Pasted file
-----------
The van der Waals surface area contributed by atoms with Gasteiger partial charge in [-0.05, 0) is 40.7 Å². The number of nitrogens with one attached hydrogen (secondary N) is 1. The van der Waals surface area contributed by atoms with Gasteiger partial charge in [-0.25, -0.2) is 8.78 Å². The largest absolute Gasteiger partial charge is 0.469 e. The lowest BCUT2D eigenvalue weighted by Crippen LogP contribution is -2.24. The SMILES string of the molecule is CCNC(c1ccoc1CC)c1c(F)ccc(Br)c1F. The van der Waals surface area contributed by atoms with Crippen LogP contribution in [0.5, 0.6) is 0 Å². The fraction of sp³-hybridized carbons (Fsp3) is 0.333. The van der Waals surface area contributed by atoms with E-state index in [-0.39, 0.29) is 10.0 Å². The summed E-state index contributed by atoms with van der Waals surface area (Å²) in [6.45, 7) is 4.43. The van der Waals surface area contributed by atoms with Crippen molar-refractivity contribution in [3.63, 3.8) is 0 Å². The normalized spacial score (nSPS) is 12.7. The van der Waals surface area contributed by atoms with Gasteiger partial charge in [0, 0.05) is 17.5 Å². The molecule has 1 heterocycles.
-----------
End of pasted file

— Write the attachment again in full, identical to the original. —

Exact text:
The van der Waals surface area contributed by atoms with Gasteiger partial charge in [-0.05, 0) is 40.7 Å². The number of nitrogens with one attached hydrogen (secondary N) is 1. The van der Waals surface area contributed by atoms with Gasteiger partial charge in [-0.25, -0.2) is 8.78 Å². The largest absolute Gasteiger partial charge is 0.469 e. The lowest BCUT2D eigenvalue weighted by Crippen LogP contribution is -2.24. The SMILES string of the molecule is CCNC(c1ccoc1CC)c1c(F)ccc(Br)c1F. The van der Waals surface area contributed by atoms with Crippen LogP contribution in [0.5, 0.6) is 0 Å². The fraction of sp³-hybridized carbons (Fsp3) is 0.333. The van der Waals surface area contributed by atoms with E-state index in [-0.39, 0.29) is 10.0 Å². The summed E-state index contributed by atoms with van der Waals surface area (Å²) in [6.45, 7) is 4.43. The van der Waals surface area contributed by atoms with Crippen molar-refractivity contribution in [3.63, 3.8) is 0 Å². The normalized spacial score (nSPS) is 12.7. The van der Waals surface area contributed by atoms with Gasteiger partial charge in [0, 0.05) is 17.5 Å². The molecule has 1 heterocycles.